The information on fossil fuel subsidies I am seeking is a simple explanation that I can compare to the weekly subsidy that Simon Corbell has already stated will be payable by us on solar energy now being supplied by the Royalla thermal-less solar factory.
So, how much subsidy a week are we paying for electricity generated from fossil fuel?
Is that too simple for you to advise?

Gosh, let me see…$10billion per year, divided by 52, equals $192million.

Answer:
Australian taxpayers are forking out $192million per week to subsidise fossil fuel industries.

Is that simple enough for you?

No, it’s not simple enough. You are just pulling figures out of the sky.
Why can’t you be accurate like the Productivity Commission who estimated in their report on energy subsidies that without the subsidies, a medium-sized solar plant generates electricity at more than $400 a megawatt hour, while wind power costs from $150 to $214, gas is $97 and coal is from $78 to $91.
Just tell me what is the comparative figure we pay in the ACT per week.

So if a medium-sized solar plant generates electricity at more than $400 a megawatt hour, then that’s bad news for the Spanish company that built the solar farm and is locked into $186 per megawatt hour.

The Spanish company got a lot of freebies like IKEA. I guess you could call them subsidies using HenryBG’s logic.

dungfungus 9:13 am 11 Sep 14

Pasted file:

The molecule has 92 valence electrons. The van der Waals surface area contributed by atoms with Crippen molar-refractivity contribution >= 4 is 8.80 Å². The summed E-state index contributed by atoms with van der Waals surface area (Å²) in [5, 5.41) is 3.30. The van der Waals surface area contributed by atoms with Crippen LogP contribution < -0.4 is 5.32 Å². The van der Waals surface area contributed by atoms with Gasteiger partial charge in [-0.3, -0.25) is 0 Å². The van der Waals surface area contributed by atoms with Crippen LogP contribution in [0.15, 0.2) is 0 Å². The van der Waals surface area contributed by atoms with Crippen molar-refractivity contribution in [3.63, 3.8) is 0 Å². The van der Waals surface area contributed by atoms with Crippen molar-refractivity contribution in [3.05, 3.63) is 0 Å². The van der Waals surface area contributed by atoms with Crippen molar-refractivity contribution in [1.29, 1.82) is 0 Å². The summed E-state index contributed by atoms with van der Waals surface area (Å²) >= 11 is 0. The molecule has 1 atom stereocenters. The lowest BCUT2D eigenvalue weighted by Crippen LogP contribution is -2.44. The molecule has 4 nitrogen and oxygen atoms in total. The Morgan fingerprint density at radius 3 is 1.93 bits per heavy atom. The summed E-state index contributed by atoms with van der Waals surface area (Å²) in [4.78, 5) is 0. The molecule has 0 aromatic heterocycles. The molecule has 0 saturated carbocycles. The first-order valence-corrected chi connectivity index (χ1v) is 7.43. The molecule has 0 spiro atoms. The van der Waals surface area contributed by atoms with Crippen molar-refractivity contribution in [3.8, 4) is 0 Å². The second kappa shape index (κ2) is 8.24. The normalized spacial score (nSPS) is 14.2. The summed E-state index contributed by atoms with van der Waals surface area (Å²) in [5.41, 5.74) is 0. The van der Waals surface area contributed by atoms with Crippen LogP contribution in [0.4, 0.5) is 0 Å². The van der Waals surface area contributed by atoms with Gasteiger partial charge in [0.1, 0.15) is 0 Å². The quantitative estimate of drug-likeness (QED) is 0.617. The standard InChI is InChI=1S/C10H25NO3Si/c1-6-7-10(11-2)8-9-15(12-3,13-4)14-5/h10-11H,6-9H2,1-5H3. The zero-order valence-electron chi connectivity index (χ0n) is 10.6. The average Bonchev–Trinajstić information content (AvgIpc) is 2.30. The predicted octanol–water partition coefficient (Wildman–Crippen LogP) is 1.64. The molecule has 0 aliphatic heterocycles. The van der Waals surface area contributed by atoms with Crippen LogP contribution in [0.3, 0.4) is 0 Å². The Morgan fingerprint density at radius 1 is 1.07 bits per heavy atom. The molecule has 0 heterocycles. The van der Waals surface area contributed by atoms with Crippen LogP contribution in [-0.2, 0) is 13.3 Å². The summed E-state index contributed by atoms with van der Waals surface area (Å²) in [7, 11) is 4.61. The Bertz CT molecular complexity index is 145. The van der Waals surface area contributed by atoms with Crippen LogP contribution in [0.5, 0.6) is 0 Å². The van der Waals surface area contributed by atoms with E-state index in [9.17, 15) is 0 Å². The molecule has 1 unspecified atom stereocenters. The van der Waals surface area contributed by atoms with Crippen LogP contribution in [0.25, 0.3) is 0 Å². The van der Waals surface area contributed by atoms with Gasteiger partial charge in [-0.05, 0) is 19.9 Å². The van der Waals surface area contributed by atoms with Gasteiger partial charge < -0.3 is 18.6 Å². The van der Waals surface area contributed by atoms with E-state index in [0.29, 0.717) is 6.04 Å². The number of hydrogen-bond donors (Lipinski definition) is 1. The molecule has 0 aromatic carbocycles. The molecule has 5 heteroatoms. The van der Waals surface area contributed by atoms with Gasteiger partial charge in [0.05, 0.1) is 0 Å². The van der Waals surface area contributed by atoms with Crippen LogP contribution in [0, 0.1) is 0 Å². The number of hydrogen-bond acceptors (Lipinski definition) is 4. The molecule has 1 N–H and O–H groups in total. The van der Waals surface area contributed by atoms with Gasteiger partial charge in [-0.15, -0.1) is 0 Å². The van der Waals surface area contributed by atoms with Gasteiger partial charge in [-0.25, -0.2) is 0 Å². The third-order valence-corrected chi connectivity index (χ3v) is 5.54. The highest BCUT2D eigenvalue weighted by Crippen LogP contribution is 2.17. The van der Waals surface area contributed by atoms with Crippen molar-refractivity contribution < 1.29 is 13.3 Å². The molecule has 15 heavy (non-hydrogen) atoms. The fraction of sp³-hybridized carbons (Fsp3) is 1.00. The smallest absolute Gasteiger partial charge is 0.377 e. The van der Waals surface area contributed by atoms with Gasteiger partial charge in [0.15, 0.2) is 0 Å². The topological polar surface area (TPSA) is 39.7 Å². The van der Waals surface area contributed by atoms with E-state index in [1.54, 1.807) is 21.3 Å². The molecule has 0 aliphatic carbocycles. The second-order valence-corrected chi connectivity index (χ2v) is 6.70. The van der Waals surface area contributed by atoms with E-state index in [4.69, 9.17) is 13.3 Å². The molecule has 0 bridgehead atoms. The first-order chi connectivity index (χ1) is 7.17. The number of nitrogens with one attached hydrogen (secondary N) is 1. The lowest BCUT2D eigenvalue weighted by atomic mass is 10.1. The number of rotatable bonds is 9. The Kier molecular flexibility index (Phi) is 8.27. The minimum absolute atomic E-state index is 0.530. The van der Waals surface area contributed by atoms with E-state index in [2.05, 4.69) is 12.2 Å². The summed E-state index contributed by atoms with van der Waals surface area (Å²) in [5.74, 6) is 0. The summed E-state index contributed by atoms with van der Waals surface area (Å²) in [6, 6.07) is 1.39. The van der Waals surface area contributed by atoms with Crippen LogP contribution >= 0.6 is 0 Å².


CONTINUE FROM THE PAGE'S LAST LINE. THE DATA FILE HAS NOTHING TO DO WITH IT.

Appears that the Productivity Commission is going to be burned on the stake also.

HenryBG 8:30 pm 10 Sep 14

dungfungus said :

HenryBG said :

dungfungus said :

The information on fossil fuel subsidies I am seeking is a simple explanation that I can compare to the weekly subsidy that Simon Corbell has already stated will be payable by us on solar energy now being supplied by the Royalla thermal-less solar factory.
So, how much subsidy a week are we paying for electricity generated from fossil fuel?
Is that too simple for you to advise?

Gosh, let me see…$10billion per year, divided by 52, equals $192million.

Answer:
Australian taxpayers are forking out $192million per week to subsidise fossil fuel industries.

Is that simple enough for you?

No, it’s not simple enough. You are just pulling figures out of the sky.

I’m started to worry for your sanity.
That figure comes from a link you’ve just been provided with a few posts above in response to your claim you were unaware fossil fuels attracted any subsidies:
http://www.theguardian.com/environment/southern-crossroads/2014/feb/02/fossil-fuel-subsidies-tony-abbott-spc-ardmona-corporate-welfare

I take it you still deny such information exists?

Incidentally, your cool story, bro about the productivity commission might be a bit more convincing if you could bring yourself to refer to the primary source itself instead of relying on the tertiary source whose gibberish you are paraphrasing.

The up-to-date story on levelised cost of energy is that wind is way cheaper than coal.

Of course, maybe the kook-blog you get your cool stories, bro, from is correct, and maybe the US Energy Information Administration has no idea what they are talking about:
http://www.eia.gov/forecasts/aeo/electricity_generation.cfm